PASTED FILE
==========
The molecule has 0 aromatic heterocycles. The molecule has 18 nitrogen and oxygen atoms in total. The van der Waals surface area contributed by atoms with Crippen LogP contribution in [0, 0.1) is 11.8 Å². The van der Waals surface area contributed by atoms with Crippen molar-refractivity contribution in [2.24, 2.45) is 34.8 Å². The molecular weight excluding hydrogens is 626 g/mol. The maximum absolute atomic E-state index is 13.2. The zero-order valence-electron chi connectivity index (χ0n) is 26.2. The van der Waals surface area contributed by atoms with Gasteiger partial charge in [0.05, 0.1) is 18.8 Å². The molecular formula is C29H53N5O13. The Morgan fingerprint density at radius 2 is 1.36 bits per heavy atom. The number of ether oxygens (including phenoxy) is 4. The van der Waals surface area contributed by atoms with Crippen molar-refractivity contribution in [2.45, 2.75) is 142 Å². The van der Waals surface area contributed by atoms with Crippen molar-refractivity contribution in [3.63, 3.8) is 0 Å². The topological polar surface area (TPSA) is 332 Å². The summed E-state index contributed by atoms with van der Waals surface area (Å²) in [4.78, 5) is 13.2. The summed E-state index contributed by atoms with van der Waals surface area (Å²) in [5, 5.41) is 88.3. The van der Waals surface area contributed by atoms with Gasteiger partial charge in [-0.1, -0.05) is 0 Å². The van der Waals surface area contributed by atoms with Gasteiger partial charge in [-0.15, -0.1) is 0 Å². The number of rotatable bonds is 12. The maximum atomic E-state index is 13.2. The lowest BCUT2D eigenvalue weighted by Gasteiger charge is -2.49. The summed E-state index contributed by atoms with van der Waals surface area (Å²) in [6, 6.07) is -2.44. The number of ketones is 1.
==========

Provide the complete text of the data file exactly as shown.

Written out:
The molecule has 0 aromatic heterocycles. The molecule has 18 nitrogen and oxygen atoms in total. The van der Waals surface area contributed by atoms with Crippen LogP contribution in [0, 0.1) is 11.8 Å². The van der Waals surface area contributed by atoms with Crippen molar-refractivity contribution in [2.24, 2.45) is 34.8 Å². The molecular weight excluding hydrogens is 626 g/mol. The maximum absolute atomic E-state index is 13.2. The zero-order valence-electron chi connectivity index (χ0n) is 26.2. The van der Waals surface area contributed by atoms with Gasteiger partial charge in [0.05, 0.1) is 18.8 Å². The molecular formula is C29H53N5O13. The Morgan fingerprint density at radius 2 is 1.36 bits per heavy atom. The number of ether oxygens (including phenoxy) is 4. The van der Waals surface area contributed by atoms with Crippen molar-refractivity contribution in [2.45, 2.75) is 142 Å². The van der Waals surface area contributed by atoms with Crippen molar-refractivity contribution in [3.63, 3.8) is 0 Å². The topological polar surface area (TPSA) is 332 Å². The summed E-state index contributed by atoms with van der Waals surface area (Å²) in [4.78, 5) is 13.2. The summed E-state index contributed by atoms with van der Waals surface area (Å²) in [5, 5.41) is 88.3. The van der Waals surface area contributed by atoms with Gasteiger partial charge in [-0.1, -0.05) is 0 Å². The van der Waals surface area contributed by atoms with Gasteiger partial charge in [-0.15, -0.1) is 0 Å². The number of rotatable bonds is 12. The maximum atomic E-state index is 13.2. The lowest BCUT2D eigenvalue weighted by Gasteiger charge is -2.49. The summed E-state index contributed by atoms with van der Waals surface area (Å²) in [6, 6.07) is -2.44. The number of ketones is 1.